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Wildlife research has a lethal side
ELMA, Wash. -- Everything was going as planned, until elk began to die.
A helicopter swooped in over the herd, and a marksman leaned out, firing tranquilizer darts at elk fleeing across the meadow. Animals hit with darts soon began to weave and stumble, watched by workers waiting to move in once they dropped.
The capture, conducted in March to relocate wild elk from a burgeoning population in western Washington to a failing herd 80 miles away, looked as if it would go without a hitch, wildlife officials recall.
Then one of the tranquilized elk bolted into a rain-swollen creek. As narcotics coursed through its body, the normally strong swimmer flailed about, drowning as its head slipped beneath the rushing water.
A second elk ran into the woods, staggering as the drugs took effect. Pitching down, the animal buried its nostrils into soft earth and lay there, unable to move, until it suffocated.
Two other elk collapsed in the open, but by the time they were blindfolded and strapped onto pallets for transport, they were having trouble breathing. Their systems were shutting down from the trauma of the chase and the drugs, and they died within minutes.
It's a side of wildlife research and management seldom seen by the public: A surprising number of wild creatures are inadvertently killed or injured by the scientists entrusted to protect them.
Wildlife biologists do more these days than venture into nature with notepads and binoculars. Animals are chased, darted, netted, drugged, tagged, banded and radio-collared. They are cut open and implanted with satellite transmitters. They are caught in leghold traps, then released and caught again.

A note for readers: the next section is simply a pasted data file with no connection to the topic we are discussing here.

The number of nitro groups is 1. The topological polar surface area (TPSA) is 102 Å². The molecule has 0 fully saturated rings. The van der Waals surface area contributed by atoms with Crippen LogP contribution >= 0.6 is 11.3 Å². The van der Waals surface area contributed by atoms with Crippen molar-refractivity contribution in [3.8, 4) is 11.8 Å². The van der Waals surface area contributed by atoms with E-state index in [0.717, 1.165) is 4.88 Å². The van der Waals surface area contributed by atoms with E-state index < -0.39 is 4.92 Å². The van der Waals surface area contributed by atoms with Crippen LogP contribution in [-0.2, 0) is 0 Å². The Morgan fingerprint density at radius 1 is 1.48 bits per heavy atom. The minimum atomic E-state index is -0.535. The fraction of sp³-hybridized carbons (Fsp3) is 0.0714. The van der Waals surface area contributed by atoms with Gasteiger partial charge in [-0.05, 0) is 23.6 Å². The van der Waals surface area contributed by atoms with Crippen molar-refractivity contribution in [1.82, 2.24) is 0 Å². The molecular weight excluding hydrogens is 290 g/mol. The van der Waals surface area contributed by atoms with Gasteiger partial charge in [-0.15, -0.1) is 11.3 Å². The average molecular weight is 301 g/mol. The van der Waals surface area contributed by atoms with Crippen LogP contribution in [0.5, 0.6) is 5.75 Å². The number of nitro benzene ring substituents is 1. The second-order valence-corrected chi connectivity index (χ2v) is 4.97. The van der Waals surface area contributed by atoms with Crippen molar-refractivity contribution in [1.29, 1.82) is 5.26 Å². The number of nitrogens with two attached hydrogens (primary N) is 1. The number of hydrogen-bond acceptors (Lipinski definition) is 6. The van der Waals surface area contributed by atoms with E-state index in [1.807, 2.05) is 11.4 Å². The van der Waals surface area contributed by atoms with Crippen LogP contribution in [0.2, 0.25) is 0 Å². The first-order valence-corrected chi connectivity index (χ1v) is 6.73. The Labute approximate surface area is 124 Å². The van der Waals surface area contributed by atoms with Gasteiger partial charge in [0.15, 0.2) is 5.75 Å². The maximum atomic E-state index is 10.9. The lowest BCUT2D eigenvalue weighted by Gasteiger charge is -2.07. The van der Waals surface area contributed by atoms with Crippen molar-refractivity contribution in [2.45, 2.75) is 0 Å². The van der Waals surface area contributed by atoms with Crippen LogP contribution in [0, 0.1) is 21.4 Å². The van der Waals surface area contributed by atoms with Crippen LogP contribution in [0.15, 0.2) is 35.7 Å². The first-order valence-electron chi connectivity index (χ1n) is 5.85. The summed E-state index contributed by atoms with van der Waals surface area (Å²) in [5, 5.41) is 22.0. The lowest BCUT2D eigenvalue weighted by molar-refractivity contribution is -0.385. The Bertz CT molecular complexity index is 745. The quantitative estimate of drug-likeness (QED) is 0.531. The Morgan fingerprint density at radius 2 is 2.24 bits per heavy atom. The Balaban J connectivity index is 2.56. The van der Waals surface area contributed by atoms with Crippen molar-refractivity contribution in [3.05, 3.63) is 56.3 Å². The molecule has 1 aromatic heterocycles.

Decisions about how much death, injury and harassment to allow in the pursuit of science are left largely to the wildlife managers and researchers themselves.
"Anytime we lose an animal, it's not a good day," said Jack Smith, who ran the elk capture for the Washington Department of Fish and Wildlife. "But if you don't go into an operation expecting that you're going to lose a few animals, then you're not being properly realistic."
Marc Bekoff disagrees. An animal-behavior expert who has written books on the intelligence and emotional life of animals, he believes researchers have obligations to the animals they study.
"The methods you use are set up by the philosophy you have. If you think it's OK to let individual animals die, it can be a self-fulfilling prophecy."
Wildlife researchers often underestimate the effect they have on their subjects, said Bekoff, who teaches biology at the University of Colorado.
"Wild animals are living on the edge," he said. "They're trying to get food and water, they're trying to survive. They can't tolerate stress."
Wildlife researchers say some mortality is inevitable.
The day that four elk died in Washington, Smith's team successfully captured 20 others, for a mortality rate of 17 percent. Overall, the five-day relocation effort killed eight elk but successfully moved 81, for a 9 percent mortality rate.
"We would definitely do it again," Smith said. "We were within what we consider acceptable limits."
John Pierce, chief scientist for the wildlife division of the Washington Department of Fish and Wildlife, said researchers have grown more concerned about individual animals during the past 30 years.
"In this day and age, it's a given that animal-welfare concerns are a major part of our plans," Pierce said. "It's a matter of ongoing attention, discussion and improvement."